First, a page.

Medical data is one of the most sensitive types of data and, like lawyers, some doctors have reservations about storing confidential client data “in the cloud.” The security of storing Electronic Health Records and related data on-premise is perceived by many doctors to be more secure than cloud-based alternatives.
This thinking is challenged by a US Department of Health and Human Services (HHS) study that assesses the root cause of significant data breaches involving health information. The study finds the top causes of breaches of the Health Insurance Portability and Accountability Act (HIPAA) to be:
- Physical theft of devices / servers
- Accidental loss of devices
- Unauthorized access to devices
The causes listed above accounted for nearly 80% of the 221 HIPAA breaches assessed in the survey. The top 5 violations identified by the HHS were as follows:
- Health Net. 1,900,000 individuals affected. Cause: portable disk drive stolen from Health Net’s California office.
- NYC Health & Hospitals Corporation. 1,700,000 individuals affected. Cause: hard drives storing health record information stolen from the back of a van.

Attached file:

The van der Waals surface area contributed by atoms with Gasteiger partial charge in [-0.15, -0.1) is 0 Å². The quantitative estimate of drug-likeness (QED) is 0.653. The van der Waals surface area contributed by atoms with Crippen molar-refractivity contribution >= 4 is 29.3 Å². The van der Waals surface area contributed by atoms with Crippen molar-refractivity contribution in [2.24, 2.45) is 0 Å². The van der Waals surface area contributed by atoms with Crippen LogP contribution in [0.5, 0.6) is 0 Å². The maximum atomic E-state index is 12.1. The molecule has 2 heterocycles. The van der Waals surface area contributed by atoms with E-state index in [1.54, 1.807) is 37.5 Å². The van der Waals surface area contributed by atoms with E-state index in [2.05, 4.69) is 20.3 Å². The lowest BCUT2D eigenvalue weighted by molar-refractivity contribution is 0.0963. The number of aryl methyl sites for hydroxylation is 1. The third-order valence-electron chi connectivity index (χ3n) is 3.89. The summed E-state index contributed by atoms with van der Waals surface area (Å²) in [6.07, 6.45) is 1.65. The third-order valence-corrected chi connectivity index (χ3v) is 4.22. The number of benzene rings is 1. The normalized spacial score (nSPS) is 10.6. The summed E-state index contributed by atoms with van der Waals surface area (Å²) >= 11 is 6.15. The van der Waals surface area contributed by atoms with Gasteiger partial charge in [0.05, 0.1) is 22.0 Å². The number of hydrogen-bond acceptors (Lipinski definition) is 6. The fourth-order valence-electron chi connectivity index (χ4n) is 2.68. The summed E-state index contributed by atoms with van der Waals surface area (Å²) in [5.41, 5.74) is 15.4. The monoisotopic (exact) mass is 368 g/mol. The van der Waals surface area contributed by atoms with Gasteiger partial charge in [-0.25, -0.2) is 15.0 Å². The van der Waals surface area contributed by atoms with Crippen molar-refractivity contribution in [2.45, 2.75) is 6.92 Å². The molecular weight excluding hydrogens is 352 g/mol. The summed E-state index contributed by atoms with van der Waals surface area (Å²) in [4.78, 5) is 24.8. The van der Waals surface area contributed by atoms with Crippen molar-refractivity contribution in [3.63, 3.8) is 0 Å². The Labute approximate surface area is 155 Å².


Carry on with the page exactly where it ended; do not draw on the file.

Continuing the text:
- AvMed. 1,220,000 individuals affected. Cause: laptops stolen from the corporate office in Gainsville.
- Blue Cross Blue Shield of Tennessee. 1,023,209 individuals affected. Cause: hard drives storing health record information were stolen from an IT closet.
- South Shore Hospital. 800,000 individuals affected. Disk drives were lost when being transported to a contractor for destruction.
All of these breaches can be attributed to the use of on-premise systems. If these organizations were leveraging the cloud, it would eliminate the possibility of physical theft, and eliminate the need to transport sensitive data via USB drives, laptops, and other devices that are easily lost or stolen.
The data from this study highlights the tremendous level of risk associated with storing data locally. While storing data in the cloud does theoretically introduce new risks, these risks appear to be dwarfed by the difficulty of attempting to secure on-premise data.